'Goose Whisperer' Bonds With Park Birds
Wednesday, July 18, 2007; 8:13 PM
DELFT, Netherlands -- A gaggle of geese runs riot in the Hof van Delft Park. They honk, they hiss, they harass and _ it's hard not to notice _ they scatter droppings everywhere. Soon, a lanky young man comes to impose order on the chaos.
Whistling softly and murmuring "tut-tut-tut," he strides straight toward the center of the flock _ a place few would dare to tread, especially wearing clean shoes. They call him "The Goose Whisperer," and he has a job to do.
Martin Hof has become a minor celebrity here, in part for his ability to communicate with fowl, which some say borders on the magical. And while there's something special, and a little comical, about watching him talking, humming, and yes, whispering to the birds, there's more to this than meets the eye.
At age 23, Hof has developed an unusual approach to managing urban geese populations that is gaining adherents in the animal-friendly Netherlands _ the first country in the world with an animal rights party in parliament.
"It's all about respect for the geese," he says.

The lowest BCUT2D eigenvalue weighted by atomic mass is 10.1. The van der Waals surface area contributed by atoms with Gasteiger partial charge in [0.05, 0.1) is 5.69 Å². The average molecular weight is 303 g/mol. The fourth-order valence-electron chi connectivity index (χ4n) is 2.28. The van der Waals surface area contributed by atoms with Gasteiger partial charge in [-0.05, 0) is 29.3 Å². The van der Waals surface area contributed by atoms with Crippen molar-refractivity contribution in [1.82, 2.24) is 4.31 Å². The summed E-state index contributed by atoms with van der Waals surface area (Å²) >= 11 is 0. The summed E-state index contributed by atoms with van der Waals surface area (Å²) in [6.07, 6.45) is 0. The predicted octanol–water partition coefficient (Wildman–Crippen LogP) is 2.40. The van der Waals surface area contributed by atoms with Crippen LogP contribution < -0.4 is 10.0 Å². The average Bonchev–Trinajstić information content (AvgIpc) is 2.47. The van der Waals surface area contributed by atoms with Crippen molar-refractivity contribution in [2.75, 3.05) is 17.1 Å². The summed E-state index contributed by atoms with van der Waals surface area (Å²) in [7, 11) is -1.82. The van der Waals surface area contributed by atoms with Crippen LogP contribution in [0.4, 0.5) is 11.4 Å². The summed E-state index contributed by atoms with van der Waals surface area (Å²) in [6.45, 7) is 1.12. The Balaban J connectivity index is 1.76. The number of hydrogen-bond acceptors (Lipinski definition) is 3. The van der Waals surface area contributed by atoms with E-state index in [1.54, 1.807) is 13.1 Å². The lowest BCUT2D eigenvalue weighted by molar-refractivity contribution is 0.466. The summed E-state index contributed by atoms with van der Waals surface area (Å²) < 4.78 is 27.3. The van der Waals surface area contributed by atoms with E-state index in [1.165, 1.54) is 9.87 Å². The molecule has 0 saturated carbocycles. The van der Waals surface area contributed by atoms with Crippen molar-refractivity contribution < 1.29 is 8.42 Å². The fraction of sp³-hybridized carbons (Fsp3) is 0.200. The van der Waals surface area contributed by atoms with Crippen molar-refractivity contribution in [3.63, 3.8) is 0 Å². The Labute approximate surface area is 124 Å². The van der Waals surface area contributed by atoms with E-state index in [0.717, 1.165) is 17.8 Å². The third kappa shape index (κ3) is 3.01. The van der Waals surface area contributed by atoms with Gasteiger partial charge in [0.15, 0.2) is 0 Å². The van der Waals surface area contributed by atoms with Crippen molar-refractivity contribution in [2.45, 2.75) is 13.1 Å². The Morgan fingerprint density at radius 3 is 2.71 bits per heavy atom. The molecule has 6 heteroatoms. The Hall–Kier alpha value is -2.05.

The main problem at the Hof van Delft and most parks is that the birds have been allowed to overbreed and are clashing with the humans whose territory they share. But rather than destroying them, Hof finds new homes for the geese, dividing them along family lines to reduce the trauma of the move.
On the other side of the equation, he works with the humans who consider the geese as either pets or pests. That means discouraging feeding the birds and educating city workers on preventing the animals from overbreeding in the first place.
"They call them 'silly geese', but they're so smart, they learn everything," says the pony-tailed Hof. "We teach them, we silly people, to break through their natural barrier whenever we come up to them with bread."
After one goose lunges at a passing jogger, attempting to bite his legs, Hof approaches the troublemaker for a little chat. To show he's a friend, he squats to goose level and cups his hand to look like a goose head, forefingers extended like a beak. He raises his arm up and down, mimicking a bobbing goose head; the goose follows it with her own head.
Their conversation is too quiet to hear, but the goose appears calmed and waddles off to rejoin her group.
Hof says the goose wasn't being aggressive, she was just startled that a stranger ran right into her personal space without warning. That hissing noise geese sometimes make? "Pure stress," Hof says.
Incidents become more common when geese are fed by parkgoers, Hof says. Eventually, children get nipped, neighbors complain and birds are destroyed. Hof says that's wrong, and unnecessary.